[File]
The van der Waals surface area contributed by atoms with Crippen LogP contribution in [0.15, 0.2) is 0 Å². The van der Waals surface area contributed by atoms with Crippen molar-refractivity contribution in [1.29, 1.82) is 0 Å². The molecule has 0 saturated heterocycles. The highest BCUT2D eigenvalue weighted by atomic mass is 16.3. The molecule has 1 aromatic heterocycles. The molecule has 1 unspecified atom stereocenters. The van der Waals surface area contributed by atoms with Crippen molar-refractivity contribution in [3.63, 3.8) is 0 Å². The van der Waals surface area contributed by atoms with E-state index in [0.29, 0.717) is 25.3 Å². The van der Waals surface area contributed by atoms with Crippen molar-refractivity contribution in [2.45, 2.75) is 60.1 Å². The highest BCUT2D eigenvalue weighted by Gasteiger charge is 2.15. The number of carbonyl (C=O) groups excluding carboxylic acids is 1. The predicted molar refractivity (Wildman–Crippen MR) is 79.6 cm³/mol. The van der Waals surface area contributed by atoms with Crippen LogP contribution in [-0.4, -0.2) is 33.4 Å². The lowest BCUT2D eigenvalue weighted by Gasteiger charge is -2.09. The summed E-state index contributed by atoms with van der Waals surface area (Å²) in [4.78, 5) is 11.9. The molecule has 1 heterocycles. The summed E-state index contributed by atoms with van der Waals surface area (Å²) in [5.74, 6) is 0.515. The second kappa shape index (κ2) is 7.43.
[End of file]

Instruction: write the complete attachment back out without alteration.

The van der Waals surface area contributed by atoms with Crippen LogP contribution in [0.15, 0.2) is 0 Å². The van der Waals surface area contributed by atoms with Crippen molar-refractivity contribution in [1.29, 1.82) is 0 Å². The molecule has 0 saturated heterocycles. The highest BCUT2D eigenvalue weighted by atomic mass is 16.3. The molecule has 1 aromatic heterocycles. The molecule has 1 unspecified atom stereocenters. The van der Waals surface area contributed by atoms with Crippen molar-refractivity contribution in [3.63, 3.8) is 0 Å². The van der Waals surface area contributed by atoms with E-state index in [0.29, 0.717) is 25.3 Å². The van der Waals surface area contributed by atoms with Crippen molar-refractivity contribution in [2.45, 2.75) is 60.1 Å². The highest BCUT2D eigenvalue weighted by Gasteiger charge is 2.15. The number of carbonyl (C=O) groups excluding carboxylic acids is 1. The predicted molar refractivity (Wildman–Crippen MR) is 79.6 cm³/mol. The van der Waals surface area contributed by atoms with Crippen LogP contribution in [-0.4, -0.2) is 33.4 Å². The lowest BCUT2D eigenvalue weighted by Gasteiger charge is -2.09. The summed E-state index contributed by atoms with van der Waals surface area (Å²) in [4.78, 5) is 11.9. The molecule has 1 heterocycles. The summed E-state index contributed by atoms with van der Waals surface area (Å²) in [5.74, 6) is 0.515. The second kappa shape index (κ2) is 7.43.